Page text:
In 2015, the Welsh Government introduced its groundbreaking Wellbeing of Future Generations Act which requires public bodies to think about the long-term impact of their decisions, to work better with people, communities and each other, and to prevent persistent problems such as poverty, health inequalities and climate change. Calls quickly followed for the UK to follow suit.

In 2019 Big Issue founder, Lord John Bird, introduced a Private Member’s Bill on the Wellbeing of Future Generations into the House of Lords. The Bill incorporates lessons learned during the implementation of the Welsh Act as well as insights from a growing body of international experience of similar initiatives. Simon Fell MP joined forces with Lord Bird to urge the UK Government to back the Bill which last week completed its passage through the House of Lords.

Lord Bird said:

“We could just call it the “Hindsight Bill”. Why do we not have a Minister for Hindsight? Very clever—somebody who can read the future or who can say, “Hang on, why are we always doing things that come back to bite us in the rear at some later stage?””

The Bill would require the UK Government to:

  • Act to protect future generations from existential and environmental threats;
  • Work preventatively, and with foresight, to solve societal problems;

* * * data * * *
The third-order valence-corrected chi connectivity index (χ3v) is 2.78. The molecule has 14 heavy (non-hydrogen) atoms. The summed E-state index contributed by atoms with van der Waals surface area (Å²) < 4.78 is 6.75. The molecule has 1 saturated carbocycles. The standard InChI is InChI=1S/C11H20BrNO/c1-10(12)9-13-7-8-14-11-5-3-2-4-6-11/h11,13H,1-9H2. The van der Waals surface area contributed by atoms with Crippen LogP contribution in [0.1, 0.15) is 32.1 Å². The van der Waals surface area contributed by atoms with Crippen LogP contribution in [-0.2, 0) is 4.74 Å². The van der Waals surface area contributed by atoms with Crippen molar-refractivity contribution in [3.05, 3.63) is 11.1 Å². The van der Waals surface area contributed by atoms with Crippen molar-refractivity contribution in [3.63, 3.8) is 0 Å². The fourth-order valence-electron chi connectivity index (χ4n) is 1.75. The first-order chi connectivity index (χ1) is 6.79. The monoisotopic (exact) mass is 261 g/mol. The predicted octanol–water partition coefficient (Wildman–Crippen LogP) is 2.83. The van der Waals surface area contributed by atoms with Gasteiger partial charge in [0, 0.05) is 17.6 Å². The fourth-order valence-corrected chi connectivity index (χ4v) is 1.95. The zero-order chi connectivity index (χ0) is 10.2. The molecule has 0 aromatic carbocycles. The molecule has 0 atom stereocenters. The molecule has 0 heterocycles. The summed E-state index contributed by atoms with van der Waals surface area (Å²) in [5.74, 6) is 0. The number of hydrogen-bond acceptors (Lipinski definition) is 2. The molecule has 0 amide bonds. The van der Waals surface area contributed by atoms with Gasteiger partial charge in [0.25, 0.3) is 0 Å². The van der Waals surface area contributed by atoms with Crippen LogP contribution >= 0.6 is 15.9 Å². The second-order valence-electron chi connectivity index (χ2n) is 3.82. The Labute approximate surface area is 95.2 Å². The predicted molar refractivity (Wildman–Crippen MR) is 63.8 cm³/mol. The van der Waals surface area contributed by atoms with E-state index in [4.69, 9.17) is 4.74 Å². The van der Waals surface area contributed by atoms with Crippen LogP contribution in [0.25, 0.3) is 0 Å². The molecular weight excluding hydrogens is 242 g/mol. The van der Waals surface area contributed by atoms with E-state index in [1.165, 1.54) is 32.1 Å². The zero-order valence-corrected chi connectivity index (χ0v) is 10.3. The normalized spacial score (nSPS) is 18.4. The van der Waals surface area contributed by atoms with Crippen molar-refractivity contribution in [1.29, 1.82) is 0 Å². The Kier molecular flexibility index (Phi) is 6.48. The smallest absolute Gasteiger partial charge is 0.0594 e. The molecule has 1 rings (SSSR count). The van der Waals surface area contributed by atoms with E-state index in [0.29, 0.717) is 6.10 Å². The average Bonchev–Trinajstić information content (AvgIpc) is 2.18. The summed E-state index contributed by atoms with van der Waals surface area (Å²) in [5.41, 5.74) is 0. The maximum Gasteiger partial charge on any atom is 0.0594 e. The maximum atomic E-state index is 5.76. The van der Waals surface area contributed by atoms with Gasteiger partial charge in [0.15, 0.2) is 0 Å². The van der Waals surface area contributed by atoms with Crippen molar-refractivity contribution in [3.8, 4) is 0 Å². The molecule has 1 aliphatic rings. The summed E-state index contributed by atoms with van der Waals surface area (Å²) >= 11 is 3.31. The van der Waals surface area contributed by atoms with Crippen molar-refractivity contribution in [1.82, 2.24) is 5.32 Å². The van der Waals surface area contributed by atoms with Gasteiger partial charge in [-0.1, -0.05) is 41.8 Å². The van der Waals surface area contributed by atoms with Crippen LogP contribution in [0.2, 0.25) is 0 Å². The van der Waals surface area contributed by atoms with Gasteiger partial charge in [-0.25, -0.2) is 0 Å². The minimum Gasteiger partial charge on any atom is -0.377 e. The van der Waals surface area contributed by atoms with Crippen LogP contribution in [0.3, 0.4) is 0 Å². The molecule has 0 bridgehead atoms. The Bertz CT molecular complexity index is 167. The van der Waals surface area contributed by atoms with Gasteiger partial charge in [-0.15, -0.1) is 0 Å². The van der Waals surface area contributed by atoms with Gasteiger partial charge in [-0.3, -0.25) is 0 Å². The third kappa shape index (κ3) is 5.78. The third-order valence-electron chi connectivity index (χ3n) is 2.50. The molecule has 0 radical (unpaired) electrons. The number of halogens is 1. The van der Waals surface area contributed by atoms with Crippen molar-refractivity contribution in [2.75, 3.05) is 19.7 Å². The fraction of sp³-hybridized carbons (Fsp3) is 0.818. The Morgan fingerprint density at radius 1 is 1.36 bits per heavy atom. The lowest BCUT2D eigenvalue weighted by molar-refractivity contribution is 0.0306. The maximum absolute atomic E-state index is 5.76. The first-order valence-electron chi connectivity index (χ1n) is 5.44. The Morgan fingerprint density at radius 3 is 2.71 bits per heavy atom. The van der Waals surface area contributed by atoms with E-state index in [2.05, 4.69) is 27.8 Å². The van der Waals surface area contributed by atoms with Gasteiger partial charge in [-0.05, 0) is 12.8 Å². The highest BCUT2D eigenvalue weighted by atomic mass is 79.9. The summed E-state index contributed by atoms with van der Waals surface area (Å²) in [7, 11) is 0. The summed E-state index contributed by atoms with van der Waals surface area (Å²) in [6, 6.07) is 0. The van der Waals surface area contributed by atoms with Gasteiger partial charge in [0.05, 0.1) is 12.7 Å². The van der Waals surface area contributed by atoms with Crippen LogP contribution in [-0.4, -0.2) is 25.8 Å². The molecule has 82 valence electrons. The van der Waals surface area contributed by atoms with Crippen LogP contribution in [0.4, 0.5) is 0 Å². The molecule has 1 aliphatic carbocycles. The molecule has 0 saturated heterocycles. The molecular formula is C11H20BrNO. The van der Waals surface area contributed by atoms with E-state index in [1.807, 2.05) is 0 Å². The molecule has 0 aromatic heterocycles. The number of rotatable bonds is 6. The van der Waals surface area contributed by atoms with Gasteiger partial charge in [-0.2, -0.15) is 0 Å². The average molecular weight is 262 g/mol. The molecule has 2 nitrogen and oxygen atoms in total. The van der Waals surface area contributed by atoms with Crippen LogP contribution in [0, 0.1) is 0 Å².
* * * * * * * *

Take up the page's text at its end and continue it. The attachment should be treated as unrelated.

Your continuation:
• Account for, and seek to increase, its preventative spending.

This concept of working with ‘hindsight’ in mind drives both our work at WEAll Scotland and the Future Generations Commission. The Future Generations Commission was set up to promote the principles of the Bill to the general public and to governments.

At WEAll Scotland, we work to future-proof Scotland by redesigning our economy to work in service of human and ecological wellbeing. At the Commission, we combine our knowledge and experiences with the voices of Scottish communities to plan long-term solutions to tackling the root causes of our most challenging and cyclical problems. We also hold key decision-makers and politicians to account to ensure they are working in a way that is regenerative, collaborative and purposeful, while striving to meet the needs of the present, without negatively effecting the ability of future generations to meet their own needs.

As the Bill makes it way to the House of Commons, we are delighted to see such early, broad support for a new approach to policy making.

Why we need the Bill

Every child deserves to grow up in a secure environment with the foundation they need for a future full of possibilities. But right now, one in four children are living in poverty in a country blighted by unaffordable housing, subsistence pay, exploitative working conditions and the degradation of our natural environment. On our current trajectory, extreme weather events like Storms Malik and Corrie will only get worse and their impacts will be most felt by those who already struggle to make ends meet. A recent global study revealed that three quarters of young people are frightened about the future with almost half of all respondents sharing that feelings about the climate affected their daily lives. Yet, young people’s voices are often ignored by a policy making culture that struggles to think beyond election cycles.